Friday, February 29, 2008

Art and Life from Aestheticism to Langpo

So check it out: Kelly Comfort, an amazing polymath who knows about Latin American modernism, Cuban writing, and German literature, has cooked up a collection of essays called Art and Life in Aestheticism: De-Humanizing and Re-Humanizing Art, the Artist, and the Aesthetic Receptor. The second part of the title may be a bit of a mouthfull, but it does its job, giving as it does a shout-out to José Ortega y Gasset's 1925 treatise The Dehumanization of Art, which examined with a skeptical (but not a dismissive) eye the emerging emphasis on formalism in the art of the twentieth century. The essays in Kelly's book tackle ideas of formalism and the aesthetic as they intersect with, or eschew, lived experience, the social, and the political. The emphasis of the book is on the aesthetic movement of the late nineteenth century, but the essays reach further back in time, and forward as well, as far as the present day, with a notes in one essay (by, uh, me) on Charles Bernstein, Ron Silliman, and company.

Here's what Kelly came up with when the good people at Palgrave MacMillan had her sum the whole project up in a couple of sentences:

Art for art's sake addresses the relationship between art and life, between the aesthetic and the social, and promotes the former term over the latter one in each instance. Although it has long been argued that aestheticism aims to de-humanize art, this volume seeks to consider the counterclaim that such de-humanization can also lead to re-humanization, to a deepened relationship between the aesthetic sphere and the world at large and between the artistic receptor and his or her human existence.

The book gathers together essays on a surprising range of authors: Baudelaire, Rossetti, Huysmans, Wilde, Nietzsche, André Breton, Nabokov, Adorno, Barthes and many more. Here's the opening of my own contribution, an essay called "The Aesthetic Anxiety: Avant-Garde Poetics, Autonomous Aesthetics, and the Idea of Politics":

If you are personally acquainted with any significant number of poets, you will perhaps not be surprised to find that the thesis of this essay is as follows: poets want to have their cake and eat it too. The particulars of the argument, though, go beyond the intuitive and the obvious, or so I hope. What I want to say is this: since the nineteenth century, poets have faced a dilemma. On the one hand, many poets have felt the allure of the radical freedoms of an entirely autonomous art, an art not in the heteronomous service of any religious function, ideological formation, moral system, cause, or institution, an art that exists for art’s sake alone. On the other hand, poets have faced the anxieties that such autonomy seems, inevitably, to create: fears of losing their readerships, their social roles, and their political utility. Many poets of the twentieth century, especially those affiliated with avant-garde movements, have been haunted by such anxieties, and have sought to assuage them by claiming that a commitment to aesthetic autonomy can, in and of itself, be a form of political action. Such an identification does not bridge the chasm between a belief in autonomous art and a belief in the kind of heteronomous art that serves a cause. Rather, it denies the existence of such a gap, and asserts that the disinterested pursuit of art for its own sake is also, by its very nature, politically efficacious.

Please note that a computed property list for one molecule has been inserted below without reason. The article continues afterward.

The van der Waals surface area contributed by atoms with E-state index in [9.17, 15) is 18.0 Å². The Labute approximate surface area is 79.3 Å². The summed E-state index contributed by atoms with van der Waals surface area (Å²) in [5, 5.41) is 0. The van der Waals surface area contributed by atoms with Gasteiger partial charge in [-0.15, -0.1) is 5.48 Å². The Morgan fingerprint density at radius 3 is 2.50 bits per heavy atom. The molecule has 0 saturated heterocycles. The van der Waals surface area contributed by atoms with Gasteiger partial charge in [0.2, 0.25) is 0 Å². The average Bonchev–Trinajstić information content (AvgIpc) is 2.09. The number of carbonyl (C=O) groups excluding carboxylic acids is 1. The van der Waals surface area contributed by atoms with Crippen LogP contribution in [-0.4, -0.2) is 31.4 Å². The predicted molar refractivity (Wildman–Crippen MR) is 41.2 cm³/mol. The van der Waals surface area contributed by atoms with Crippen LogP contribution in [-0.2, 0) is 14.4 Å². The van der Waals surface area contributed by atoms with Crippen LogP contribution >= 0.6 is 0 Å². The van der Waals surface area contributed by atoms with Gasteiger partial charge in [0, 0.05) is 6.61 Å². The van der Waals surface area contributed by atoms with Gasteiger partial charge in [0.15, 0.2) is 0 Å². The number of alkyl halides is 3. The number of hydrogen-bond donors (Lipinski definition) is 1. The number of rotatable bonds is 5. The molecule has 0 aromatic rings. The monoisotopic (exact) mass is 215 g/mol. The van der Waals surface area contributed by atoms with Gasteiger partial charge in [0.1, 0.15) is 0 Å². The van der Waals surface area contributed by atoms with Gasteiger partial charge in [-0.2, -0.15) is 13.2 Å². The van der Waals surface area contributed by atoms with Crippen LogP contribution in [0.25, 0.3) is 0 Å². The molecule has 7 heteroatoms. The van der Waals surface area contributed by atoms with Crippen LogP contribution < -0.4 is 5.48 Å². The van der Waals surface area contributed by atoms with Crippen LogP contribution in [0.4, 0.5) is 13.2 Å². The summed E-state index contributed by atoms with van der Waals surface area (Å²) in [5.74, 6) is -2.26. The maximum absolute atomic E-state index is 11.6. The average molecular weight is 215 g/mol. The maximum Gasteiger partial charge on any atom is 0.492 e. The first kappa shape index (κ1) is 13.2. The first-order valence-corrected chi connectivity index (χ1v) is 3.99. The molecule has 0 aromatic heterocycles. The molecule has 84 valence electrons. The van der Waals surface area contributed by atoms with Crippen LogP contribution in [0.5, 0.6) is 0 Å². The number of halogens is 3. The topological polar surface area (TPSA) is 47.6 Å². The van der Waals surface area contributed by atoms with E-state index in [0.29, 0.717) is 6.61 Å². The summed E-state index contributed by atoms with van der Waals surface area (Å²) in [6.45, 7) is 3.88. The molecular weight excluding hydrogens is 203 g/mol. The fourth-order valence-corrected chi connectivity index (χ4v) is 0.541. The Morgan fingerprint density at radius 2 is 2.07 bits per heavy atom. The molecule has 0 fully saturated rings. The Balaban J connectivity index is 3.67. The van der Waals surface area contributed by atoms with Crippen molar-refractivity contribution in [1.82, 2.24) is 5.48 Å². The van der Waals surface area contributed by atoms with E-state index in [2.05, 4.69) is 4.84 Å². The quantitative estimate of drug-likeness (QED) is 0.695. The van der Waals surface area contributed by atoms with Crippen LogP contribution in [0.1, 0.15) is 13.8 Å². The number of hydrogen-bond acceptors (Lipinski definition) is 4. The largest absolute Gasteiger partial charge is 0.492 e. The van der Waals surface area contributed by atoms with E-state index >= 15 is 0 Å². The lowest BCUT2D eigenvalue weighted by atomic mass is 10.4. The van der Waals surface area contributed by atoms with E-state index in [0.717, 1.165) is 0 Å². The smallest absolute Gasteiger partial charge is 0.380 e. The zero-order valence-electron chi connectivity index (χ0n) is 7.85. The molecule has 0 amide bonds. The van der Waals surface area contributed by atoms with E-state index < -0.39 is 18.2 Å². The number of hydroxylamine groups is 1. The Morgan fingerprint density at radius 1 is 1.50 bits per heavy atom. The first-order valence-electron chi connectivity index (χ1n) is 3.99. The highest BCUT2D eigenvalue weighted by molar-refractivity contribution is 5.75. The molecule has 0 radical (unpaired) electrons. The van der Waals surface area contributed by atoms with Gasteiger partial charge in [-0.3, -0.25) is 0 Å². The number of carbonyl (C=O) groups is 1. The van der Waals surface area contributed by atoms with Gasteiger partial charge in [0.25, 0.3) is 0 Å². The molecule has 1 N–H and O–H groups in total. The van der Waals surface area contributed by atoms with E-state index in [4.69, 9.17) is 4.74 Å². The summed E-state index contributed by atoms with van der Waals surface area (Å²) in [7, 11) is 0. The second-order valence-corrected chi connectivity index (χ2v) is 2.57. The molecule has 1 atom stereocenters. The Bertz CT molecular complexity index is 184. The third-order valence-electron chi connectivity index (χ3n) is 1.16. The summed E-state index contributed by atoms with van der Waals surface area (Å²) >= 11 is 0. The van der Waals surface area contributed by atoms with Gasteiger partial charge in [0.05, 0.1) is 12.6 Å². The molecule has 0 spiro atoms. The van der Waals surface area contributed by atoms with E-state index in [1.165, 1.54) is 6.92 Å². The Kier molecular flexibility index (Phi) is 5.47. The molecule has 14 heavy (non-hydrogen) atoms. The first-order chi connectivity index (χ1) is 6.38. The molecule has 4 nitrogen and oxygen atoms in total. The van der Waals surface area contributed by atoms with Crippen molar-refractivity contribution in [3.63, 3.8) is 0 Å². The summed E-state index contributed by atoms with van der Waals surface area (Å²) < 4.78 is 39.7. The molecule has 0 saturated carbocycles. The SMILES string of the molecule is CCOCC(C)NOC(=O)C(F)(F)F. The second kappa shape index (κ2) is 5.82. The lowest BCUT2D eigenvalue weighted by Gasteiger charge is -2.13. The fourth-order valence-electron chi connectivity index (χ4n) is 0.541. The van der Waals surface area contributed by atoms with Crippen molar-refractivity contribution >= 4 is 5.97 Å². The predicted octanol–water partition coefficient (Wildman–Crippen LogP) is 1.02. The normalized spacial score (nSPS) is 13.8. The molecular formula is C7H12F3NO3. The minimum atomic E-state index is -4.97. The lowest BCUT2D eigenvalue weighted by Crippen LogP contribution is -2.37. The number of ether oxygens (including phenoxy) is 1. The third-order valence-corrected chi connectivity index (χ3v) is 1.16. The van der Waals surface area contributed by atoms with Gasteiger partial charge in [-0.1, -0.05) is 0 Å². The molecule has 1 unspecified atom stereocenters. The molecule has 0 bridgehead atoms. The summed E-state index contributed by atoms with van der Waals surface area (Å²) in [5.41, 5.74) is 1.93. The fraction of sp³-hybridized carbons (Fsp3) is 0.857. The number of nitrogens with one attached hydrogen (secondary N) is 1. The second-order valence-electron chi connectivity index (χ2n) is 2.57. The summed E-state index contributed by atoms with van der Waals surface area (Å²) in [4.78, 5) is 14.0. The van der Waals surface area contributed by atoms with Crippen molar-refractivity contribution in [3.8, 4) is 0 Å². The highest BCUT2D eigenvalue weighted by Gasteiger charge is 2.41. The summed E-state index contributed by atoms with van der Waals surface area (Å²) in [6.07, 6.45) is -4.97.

Positions of this kind are by their nature fraught with contradictions, and raise many a question. Can withdrawal from political engagement be anything other than quietism? What are the politics of audience, when the art speaks neither to the disempowered classes nor to a significant element of the power elite? Can a political art still be autonomous, or does it bend its craft to a political end? Indeed, the attempt to work through such questions has been the driving force behind many an avant-garde polemic. Despite the difficulty of maintaining the identity of aesthetic autonomy and political utility, though, this dream of the poets has endured for the better part of a century.

Two groups of poets who attempt to identify aesthetic autonomy with the political — the surrealists and the language poets — are of particular interest because of the different forms of politics to which they to link autonomous aesthetics. Starting in the 1920s, the surrealists, under the general guidance of André Breton, sought a link between the radical imaginative freedom of their movement and the project of Communist revolution. Later, beginning in the 1970s, the American language poets sought to identify aesthetic freedom with a kind of negative politics — a politics of critique and resistance, rather than one conducted with a specific revolutionary utopia in mind. Whatever the form of politics, though, the enduring nature of the poet’s anxiety about reconciling aesthetic autonomy and political efficacy indicates that we may have reached a point in the history of poetics in which what I am calling the aesthetic anxiety (that is, the anxiety about the apparent political and social inutility of autonomous art) isn’t so much a passing crisis as it is a lasting condition of poetic production. Whether the solution to this anxiety proposed by the avant-garde poets can survive is, of course, another question, and one to which the answer, increasingly, seems to be “no.”

Langpo fundamentalists will probably want to punch me, but I'm hoping they'll get bored by my turgid academic prose half-way through the essay, and I'll be able to sneak off to my escape while they snore.

Anyway. You can pre-order the book now from Amazon or Barnes and Noble. Shop early! It makes a great gift!